Apple Admits It Bought Face Recognition Firm Faceshift

Apple Admits It Bought Face Recognition Firm Faceshift
ElisaRiva / Pixabay

Rumors had been swirling since September regarding the identity of the purchaser of facial recognition and motion software firm Faceshift, and we finally got the answer on Tuesday, November 24th. It was, as many had surmised, tech titan Apple who snapped up Faceshift, as the iPhone maker finally ‘fessed up to the acquisition after TechCrunch managed to dig up some pretty convincing secondary evidence, including tracking some former Faceshift employees to Apple’s European headquarters.

Apple owns up to Faceshift acquisition

Aside from admitting it was the buyer, Apple would not provide any further color, saying it buys smaller technology companies “from time to time,” but does not discuss its plans for acquired assets in most cases.

When news first came out in September that Faceshift had been bought by an anonymous party, it was noted that one of the new corporate directors taking over control of Faceshift’s IP  was an attorney from Baker & McKenzie, a law firm that has helped Apple with quiet takeovers in the past.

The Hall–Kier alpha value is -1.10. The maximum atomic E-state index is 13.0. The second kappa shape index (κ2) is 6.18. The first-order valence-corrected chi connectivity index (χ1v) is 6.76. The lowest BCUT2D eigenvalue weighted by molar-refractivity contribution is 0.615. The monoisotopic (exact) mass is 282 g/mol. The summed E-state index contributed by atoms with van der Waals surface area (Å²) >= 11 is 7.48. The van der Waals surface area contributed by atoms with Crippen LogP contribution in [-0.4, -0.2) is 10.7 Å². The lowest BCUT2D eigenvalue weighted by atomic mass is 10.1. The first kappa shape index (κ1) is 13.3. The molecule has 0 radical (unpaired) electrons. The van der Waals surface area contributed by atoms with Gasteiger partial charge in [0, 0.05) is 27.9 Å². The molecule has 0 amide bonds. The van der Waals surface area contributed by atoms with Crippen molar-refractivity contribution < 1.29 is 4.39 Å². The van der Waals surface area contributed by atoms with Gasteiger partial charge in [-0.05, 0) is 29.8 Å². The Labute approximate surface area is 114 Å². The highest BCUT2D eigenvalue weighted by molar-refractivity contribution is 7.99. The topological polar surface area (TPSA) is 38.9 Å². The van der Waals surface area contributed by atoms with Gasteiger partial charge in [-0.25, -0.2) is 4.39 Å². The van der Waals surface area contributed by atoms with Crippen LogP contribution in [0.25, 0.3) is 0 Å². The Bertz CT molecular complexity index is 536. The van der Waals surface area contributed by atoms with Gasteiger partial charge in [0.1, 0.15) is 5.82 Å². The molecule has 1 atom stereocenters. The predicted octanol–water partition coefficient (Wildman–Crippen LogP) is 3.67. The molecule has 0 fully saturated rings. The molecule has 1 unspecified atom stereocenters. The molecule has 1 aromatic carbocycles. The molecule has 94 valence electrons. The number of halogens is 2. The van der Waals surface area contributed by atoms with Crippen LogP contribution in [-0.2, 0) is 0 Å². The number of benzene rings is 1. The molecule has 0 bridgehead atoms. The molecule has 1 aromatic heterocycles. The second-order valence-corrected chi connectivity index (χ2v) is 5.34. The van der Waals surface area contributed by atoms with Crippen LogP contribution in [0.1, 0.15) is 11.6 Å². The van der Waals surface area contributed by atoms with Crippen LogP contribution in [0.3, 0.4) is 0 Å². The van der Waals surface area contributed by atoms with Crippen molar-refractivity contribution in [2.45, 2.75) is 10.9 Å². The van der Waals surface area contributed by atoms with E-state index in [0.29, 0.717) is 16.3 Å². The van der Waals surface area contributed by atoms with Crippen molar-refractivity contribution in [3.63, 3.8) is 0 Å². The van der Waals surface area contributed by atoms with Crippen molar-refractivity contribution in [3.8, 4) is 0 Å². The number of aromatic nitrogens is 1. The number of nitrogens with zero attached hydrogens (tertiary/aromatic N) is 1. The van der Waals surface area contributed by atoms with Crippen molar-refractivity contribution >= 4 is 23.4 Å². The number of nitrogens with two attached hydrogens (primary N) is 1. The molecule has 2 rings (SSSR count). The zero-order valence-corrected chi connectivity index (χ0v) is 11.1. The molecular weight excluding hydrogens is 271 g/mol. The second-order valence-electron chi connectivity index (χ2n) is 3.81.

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Apparently, TechCrunch and others did some sleuthing to confirm that several ex-Faceshift employees ended up at Apple and now work out of the company’s European offices, and that was enough to convince Apple to spill the beans.

Faceshift had been developing facial recognition software that was used in advanced motion capture technology capable of real-time, low-cost processing. Using 3D sensors and a camera, Faceshift’s new method eliminated traditional motion capture rigging (the stick-on reference markers often worn by actors). Of interest, the Faceshift’s new tech was used to create the human-like movements of faces of some characters in the new “Star Wars” film.

By adding Faceshift, Apple continues to grow its portfolio of facial recognition technology firms, including Swedish firm Polar Rose in 2010 and Israeli company PrimeSense, who were collaborators on the Kinect hardware and software for the Microsoft Xbox, in 2013. The iPhone maker also holds a range of patents in related fields.

What exactly Apple plans to do with its new expertise in facial recognition and motion technology is not clear. Biometric security is one obvious application, but industry experts say the real payoff will probably be in visual effects for games and /or movies.

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